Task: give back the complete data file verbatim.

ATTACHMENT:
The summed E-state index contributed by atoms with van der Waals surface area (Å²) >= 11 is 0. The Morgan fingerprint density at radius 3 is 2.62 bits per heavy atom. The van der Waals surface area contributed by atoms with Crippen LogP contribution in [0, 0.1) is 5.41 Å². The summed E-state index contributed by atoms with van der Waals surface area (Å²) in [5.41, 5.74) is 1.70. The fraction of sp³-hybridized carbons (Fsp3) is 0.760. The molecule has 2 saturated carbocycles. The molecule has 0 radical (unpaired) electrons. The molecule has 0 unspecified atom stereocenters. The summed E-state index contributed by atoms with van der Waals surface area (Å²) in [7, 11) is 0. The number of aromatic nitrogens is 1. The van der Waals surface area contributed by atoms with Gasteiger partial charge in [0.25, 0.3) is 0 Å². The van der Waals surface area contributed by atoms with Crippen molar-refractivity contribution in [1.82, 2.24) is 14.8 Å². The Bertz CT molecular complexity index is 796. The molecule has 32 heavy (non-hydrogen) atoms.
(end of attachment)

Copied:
The summed E-state index contributed by atoms with van der Waals surface area (Å²) >= 11 is 0. The Morgan fingerprint density at radius 3 is 2.62 bits per heavy atom. The van der Waals surface area contributed by atoms with Crippen LogP contribution in [0, 0.1) is 5.41 Å². The summed E-state index contributed by atoms with van der Waals surface area (Å²) in [5.41, 5.74) is 1.70. The fraction of sp³-hybridized carbons (Fsp3) is 0.760. The molecule has 2 saturated carbocycles. The molecule has 0 radical (unpaired) electrons. The molecule has 0 unspecified atom stereocenters. The summed E-state index contributed by atoms with van der Waals surface area (Å²) in [7, 11) is 0. The number of aromatic nitrogens is 1. The van der Waals surface area contributed by atoms with Gasteiger partial charge in [0.25, 0.3) is 0 Å². The van der Waals surface area contributed by atoms with Crippen molar-refractivity contribution in [1.82, 2.24) is 14.8 Å². The Bertz CT molecular complexity index is 796. The molecule has 32 heavy (non-hydrogen) atoms.